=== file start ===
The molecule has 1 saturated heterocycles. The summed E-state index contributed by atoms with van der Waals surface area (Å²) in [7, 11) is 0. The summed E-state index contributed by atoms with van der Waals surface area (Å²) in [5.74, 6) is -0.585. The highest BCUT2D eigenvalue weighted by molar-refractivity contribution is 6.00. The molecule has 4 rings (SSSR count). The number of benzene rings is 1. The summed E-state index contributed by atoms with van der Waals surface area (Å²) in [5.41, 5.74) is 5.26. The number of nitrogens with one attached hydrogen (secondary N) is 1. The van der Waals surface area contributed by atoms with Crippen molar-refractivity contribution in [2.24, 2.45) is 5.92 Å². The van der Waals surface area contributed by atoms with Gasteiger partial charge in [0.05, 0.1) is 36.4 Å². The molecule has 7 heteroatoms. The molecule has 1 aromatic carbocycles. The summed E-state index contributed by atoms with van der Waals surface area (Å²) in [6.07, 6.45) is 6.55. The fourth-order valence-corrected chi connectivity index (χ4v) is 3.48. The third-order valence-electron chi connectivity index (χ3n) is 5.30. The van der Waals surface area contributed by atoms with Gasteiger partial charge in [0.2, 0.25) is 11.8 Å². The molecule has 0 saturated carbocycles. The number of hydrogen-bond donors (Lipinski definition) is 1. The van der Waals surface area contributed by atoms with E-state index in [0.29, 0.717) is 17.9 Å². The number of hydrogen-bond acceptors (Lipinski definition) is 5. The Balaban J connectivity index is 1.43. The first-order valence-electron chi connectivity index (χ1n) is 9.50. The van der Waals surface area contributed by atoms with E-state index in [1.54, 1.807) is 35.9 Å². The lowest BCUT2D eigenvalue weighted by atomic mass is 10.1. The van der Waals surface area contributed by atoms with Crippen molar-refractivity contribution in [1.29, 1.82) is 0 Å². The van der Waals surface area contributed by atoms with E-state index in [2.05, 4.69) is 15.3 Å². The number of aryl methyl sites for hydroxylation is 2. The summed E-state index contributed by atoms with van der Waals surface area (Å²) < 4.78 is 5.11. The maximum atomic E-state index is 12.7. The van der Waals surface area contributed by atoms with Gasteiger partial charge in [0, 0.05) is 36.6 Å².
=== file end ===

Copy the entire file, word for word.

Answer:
The molecule has 1 saturated heterocycles. The summed E-state index contributed by atoms with van der Waals surface area (Å²) in [7, 11) is 0. The summed E-state index contributed by atoms with van der Waals surface area (Å²) in [5.74, 6) is -0.585. The highest BCUT2D eigenvalue weighted by molar-refractivity contribution is 6.00. The molecule has 4 rings (SSSR count). The number of benzene rings is 1. The summed E-state index contributed by atoms with van der Waals surface area (Å²) in [5.41, 5.74) is 5.26. The number of nitrogens with one attached hydrogen (secondary N) is 1. The van der Waals surface area contributed by atoms with Crippen molar-refractivity contribution in [2.24, 2.45) is 5.92 Å². The van der Waals surface area contributed by atoms with Gasteiger partial charge in [0.05, 0.1) is 36.4 Å². The molecule has 7 heteroatoms. The molecule has 1 aromatic carbocycles. The summed E-state index contributed by atoms with van der Waals surface area (Å²) in [6.07, 6.45) is 6.55. The fourth-order valence-corrected chi connectivity index (χ4v) is 3.48. The third-order valence-electron chi connectivity index (χ3n) is 5.30. The van der Waals surface area contributed by atoms with Gasteiger partial charge in [0.2, 0.25) is 11.8 Å². The molecule has 0 saturated carbocycles. The number of hydrogen-bond donors (Lipinski definition) is 1. The van der Waals surface area contributed by atoms with E-state index in [0.29, 0.717) is 17.9 Å². The number of hydrogen-bond acceptors (Lipinski definition) is 5. The Balaban J connectivity index is 1.43. The first-order valence-electron chi connectivity index (χ1n) is 9.50. The van der Waals surface area contributed by atoms with E-state index in [1.54, 1.807) is 35.9 Å². The lowest BCUT2D eigenvalue weighted by atomic mass is 10.1. The van der Waals surface area contributed by atoms with Crippen molar-refractivity contribution in [1.29, 1.82) is 0 Å². The van der Waals surface area contributed by atoms with E-state index in [2.05, 4.69) is 15.3 Å². The number of aryl methyl sites for hydroxylation is 2. The summed E-state index contributed by atoms with van der Waals surface area (Å²) < 4.78 is 5.11. The maximum atomic E-state index is 12.7. The van der Waals surface area contributed by atoms with Gasteiger partial charge in [0, 0.05) is 36.6 Å².